Wednesday, April 9, 2014

Silence - The Cruelty of Tolerance

I’ve never met Brendan Eich. I really don’t know much about him, except that he is now without a job. I'd assume, since he was formerly a CEO, that he’s not living on the street. But it may not be long, given that the marketplace is now hostile to those who disagree with American cultural mores. A question. Where, exactly, is it okay for Mr. Eich to be employed? The local 7/11? A small private business never visited by the self-proclaimed tolerance police?
Let me start off by quoting this excellent piece over at Kevin DeYoung's blog, speaking about society's acceptance of same-sex relationships:
The problem is that our ascendant moral logic amounts to an imposition: affirm me or else. It used to be that tolerance meant granting to your intellectual, political, or religious opponents the right to be wrong (as you see the wrong). Now tolerance means the freedom, if not the obligation, to utterly shame those you deem intolerant. Ours is a supremely moralistic age. I would call it puritanical, except I don’t want to insult the Puritans.... 
There is no conversation any longer, just condescension. No acceptance of diverse viewpoints, just personal obliteration for anyone who dares to question Oceania’s Ministry of Truth. The talking heads and the purveyor’s of cultural correctness don’t feel the need to make arguments anymore. They don’t feel the need to listen either. After all, who can refute a sneer? 
No need to prove your dogma when stigma will do.

This was posted before Brendan Eich’s firing. It was also before all the outrage over what gay activist/Star Trek guy George Takei called “the new segregation” in Arizona. Let’s recall that latter situation for a moment. The state of Arizona had passed a bill which allowed business owners, when sued for refusing service to gays, to plead that it was a violation of their religious principles. It only took days after the passing of the bill for public opinion to persuade the governor to veto it. What few noted was that the bill itself didn't mention same-sex couples, same-sex marriage, same-sex anything.
This entire fiasco lacked nuance. The furor proscribed balanced discussion. Conversation (such as it was) went like this:

Legislators: This is actually a complex law, which doesn't say what you think it does...

Nobody wants to be a racist, and that's that. Now let me flagrantly break Godwin's Law and put forth a hypothetical. What if a Jewish baker saw three neo-Nazis walk into his shop, loudly using anti-Semitic slurs? Would he be justified in refusing to serve them? What if a member of the Westboro Baptist “Church” walked into a shop owned by a gay man and asked for service? I don’t think I’d blame him if he sent them off with a flea in their ear. What if, for instance, a hairdresser refused to serve a governor who opposed gay marriage?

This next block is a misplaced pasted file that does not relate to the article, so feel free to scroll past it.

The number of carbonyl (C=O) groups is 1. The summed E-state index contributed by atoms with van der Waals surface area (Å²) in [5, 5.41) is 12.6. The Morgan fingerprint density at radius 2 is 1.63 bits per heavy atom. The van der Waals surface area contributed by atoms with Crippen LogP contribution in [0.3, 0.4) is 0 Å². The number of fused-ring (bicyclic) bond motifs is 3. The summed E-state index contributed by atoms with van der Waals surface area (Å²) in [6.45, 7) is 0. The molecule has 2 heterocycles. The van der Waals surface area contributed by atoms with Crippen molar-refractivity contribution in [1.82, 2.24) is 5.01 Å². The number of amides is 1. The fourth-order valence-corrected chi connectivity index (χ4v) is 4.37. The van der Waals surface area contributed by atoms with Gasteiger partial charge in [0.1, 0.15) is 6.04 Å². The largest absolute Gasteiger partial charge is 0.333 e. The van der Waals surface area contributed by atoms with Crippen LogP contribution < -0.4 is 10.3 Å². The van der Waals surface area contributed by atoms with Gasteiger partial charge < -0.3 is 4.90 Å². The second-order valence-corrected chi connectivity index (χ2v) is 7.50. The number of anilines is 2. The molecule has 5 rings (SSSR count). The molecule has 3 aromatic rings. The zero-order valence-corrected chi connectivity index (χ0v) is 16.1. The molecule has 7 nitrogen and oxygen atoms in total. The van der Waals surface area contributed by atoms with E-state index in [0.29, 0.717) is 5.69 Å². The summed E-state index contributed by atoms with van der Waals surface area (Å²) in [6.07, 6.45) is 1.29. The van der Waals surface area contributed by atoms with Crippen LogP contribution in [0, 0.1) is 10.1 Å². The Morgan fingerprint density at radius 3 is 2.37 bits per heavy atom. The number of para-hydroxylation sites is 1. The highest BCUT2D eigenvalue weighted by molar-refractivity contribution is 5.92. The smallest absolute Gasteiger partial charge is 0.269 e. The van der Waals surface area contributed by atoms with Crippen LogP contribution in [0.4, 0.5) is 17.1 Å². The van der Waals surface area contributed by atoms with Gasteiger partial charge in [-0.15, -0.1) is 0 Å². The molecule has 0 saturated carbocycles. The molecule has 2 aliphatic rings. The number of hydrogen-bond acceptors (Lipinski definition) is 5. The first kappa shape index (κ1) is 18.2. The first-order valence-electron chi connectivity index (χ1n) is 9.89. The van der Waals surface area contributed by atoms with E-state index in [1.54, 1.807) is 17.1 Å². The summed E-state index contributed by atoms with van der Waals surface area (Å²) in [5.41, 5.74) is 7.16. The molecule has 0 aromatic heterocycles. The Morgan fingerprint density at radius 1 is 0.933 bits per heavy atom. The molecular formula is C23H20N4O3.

There are more complex situations, yes. What if a customer was being unfairly treated? The bill did not keep him from successfully suing the owner. All the bill did was allow the owner to plead religious reasons for turning someone away. Either way, that's not really the point. The point is, this was not legal process. It was intolerance in the name of tolerance. It involved blackmail, in public, and without a peep from official authorities. The NFL threatened to move the Super Bowl, an enormous asset, from the state, if the governor did not veto the bill. Needless to say, she caved.

We often complain about the privileges of the rich, but when the NFL, a society of million- if not billionaires, bullies a state government into altering the law? Oh, well, this time we agree with the bully, so it’s okay. You want to see bravery? Ever heard of Malcolm Muggeridge? He stood up and proclaimed the sins of the Soviet Union when no one else would. Read conservative Tammy Bruce and liberal Andrew Sullivan, two gay commentators, who cast aside personal gain to stand up for the rights of those they do not agree with.

Don't get me wrong. The other side is hardly innocent, and I'm not just writing this because I don't approve of gay marriage (and I don't). This truth cuts both ways. Recently, Christians have been up in arms because an atheist adapted a biblical story in a manner that doesn't show Noah, the evangelical audience's stand-in, in a good light. Nobody likes it when the joke is on them. But if there's anything humanity is, it's a joke. We're all messed up and broken and say foolish things. That applies to both Brendan Eich and George Takei. And if we think the solution is to clamor for punishment and censorship and people to get fired, we're all deluded. An eye for an eye, you homophobe. It's God's judgment, you homosexual.

Let him without sin.

There is no bravery in toeing the line. There is no courage in agreeing with the majority. And there is no integrity in forcing others to do so. We are become a nation of snobs, seeing ourselves as the highest ideal of humanity, and molding the world to fit what we see in the mirror. What is even more despicable is that we add hypocrisy to our list of offences by claiming our end goal is “diversity.”

Be brave.

Be gracious.

Be tolerant.


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